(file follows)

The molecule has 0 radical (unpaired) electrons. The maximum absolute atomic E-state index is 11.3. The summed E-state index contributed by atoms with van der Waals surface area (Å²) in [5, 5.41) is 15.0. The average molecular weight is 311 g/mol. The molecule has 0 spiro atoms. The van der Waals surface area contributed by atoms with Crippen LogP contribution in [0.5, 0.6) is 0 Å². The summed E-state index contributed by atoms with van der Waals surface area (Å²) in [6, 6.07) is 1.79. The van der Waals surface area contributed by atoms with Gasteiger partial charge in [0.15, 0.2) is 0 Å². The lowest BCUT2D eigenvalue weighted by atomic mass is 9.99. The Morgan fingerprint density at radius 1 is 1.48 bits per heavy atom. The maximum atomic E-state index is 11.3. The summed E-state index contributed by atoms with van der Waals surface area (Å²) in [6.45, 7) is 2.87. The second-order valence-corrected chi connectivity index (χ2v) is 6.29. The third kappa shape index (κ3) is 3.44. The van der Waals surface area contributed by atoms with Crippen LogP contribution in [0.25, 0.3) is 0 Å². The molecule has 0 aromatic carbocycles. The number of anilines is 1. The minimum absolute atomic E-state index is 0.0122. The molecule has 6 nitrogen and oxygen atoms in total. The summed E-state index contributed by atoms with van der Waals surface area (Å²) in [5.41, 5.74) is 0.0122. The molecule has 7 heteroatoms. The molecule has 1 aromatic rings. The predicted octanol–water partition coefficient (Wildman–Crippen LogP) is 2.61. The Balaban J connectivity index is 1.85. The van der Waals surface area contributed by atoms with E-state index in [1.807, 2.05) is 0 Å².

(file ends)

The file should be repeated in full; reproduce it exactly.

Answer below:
The molecule has 0 radical (unpaired) electrons. The maximum absolute atomic E-state index is 11.3. The summed E-state index contributed by atoms with van der Waals surface area (Å²) in [5, 5.41) is 15.0. The average molecular weight is 311 g/mol. The molecule has 0 spiro atoms. The van der Waals surface area contributed by atoms with Crippen LogP contribution in [0.5, 0.6) is 0 Å². The summed E-state index contributed by atoms with van der Waals surface area (Å²) in [6, 6.07) is 1.79. The van der Waals surface area contributed by atoms with Gasteiger partial charge in [0.15, 0.2) is 0 Å². The lowest BCUT2D eigenvalue weighted by atomic mass is 9.99. The Morgan fingerprint density at radius 1 is 1.48 bits per heavy atom. The maximum atomic E-state index is 11.3. The summed E-state index contributed by atoms with van der Waals surface area (Å²) in [6.45, 7) is 2.87. The second-order valence-corrected chi connectivity index (χ2v) is 6.29. The third kappa shape index (κ3) is 3.44. The van der Waals surface area contributed by atoms with Crippen LogP contribution in [0.25, 0.3) is 0 Å². The molecule has 0 aromatic carbocycles. The number of anilines is 1. The minimum absolute atomic E-state index is 0.0122. The molecule has 6 nitrogen and oxygen atoms in total. The summed E-state index contributed by atoms with van der Waals surface area (Å²) in [5.41, 5.74) is 0.0122. The molecule has 7 heteroatoms. The molecule has 1 aromatic rings. The predicted octanol–water partition coefficient (Wildman–Crippen LogP) is 2.61. The Balaban J connectivity index is 1.85. The van der Waals surface area contributed by atoms with E-state index in [1.807, 2.05) is 0 Å².